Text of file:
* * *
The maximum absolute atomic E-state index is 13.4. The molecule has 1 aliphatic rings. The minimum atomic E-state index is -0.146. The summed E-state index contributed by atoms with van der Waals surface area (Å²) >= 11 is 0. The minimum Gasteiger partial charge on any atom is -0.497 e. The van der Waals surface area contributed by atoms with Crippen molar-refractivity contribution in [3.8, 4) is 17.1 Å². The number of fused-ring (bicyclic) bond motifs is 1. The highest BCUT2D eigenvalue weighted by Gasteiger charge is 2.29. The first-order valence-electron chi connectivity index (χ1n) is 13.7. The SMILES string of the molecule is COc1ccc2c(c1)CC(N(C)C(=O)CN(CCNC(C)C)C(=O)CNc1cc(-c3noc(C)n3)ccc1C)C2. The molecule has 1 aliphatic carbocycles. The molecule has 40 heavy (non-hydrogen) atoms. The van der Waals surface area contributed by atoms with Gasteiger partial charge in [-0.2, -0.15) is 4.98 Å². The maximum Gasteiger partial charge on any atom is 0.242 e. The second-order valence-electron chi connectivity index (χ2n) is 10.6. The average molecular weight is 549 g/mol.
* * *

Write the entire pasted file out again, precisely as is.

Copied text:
The maximum absolute atomic E-state index is 13.4. The molecule has 1 aliphatic rings. The minimum atomic E-state index is -0.146. The summed E-state index contributed by atoms with van der Waals surface area (Å²) >= 11 is 0. The minimum Gasteiger partial charge on any atom is -0.497 e. The van der Waals surface area contributed by atoms with Crippen molar-refractivity contribution in [3.8, 4) is 17.1 Å². The number of fused-ring (bicyclic) bond motifs is 1. The highest BCUT2D eigenvalue weighted by Gasteiger charge is 2.29. The first-order valence-electron chi connectivity index (χ1n) is 13.7. The SMILES string of the molecule is COc1ccc2c(c1)CC(N(C)C(=O)CN(CCNC(C)C)C(=O)CNc1cc(-c3noc(C)n3)ccc1C)C2. The molecule has 1 aliphatic carbocycles. The molecule has 40 heavy (non-hydrogen) atoms. The van der Waals surface area contributed by atoms with Gasteiger partial charge in [-0.2, -0.15) is 4.98 Å². The maximum Gasteiger partial charge on any atom is 0.242 e. The second-order valence-electron chi connectivity index (χ2n) is 10.6. The average molecular weight is 549 g/mol.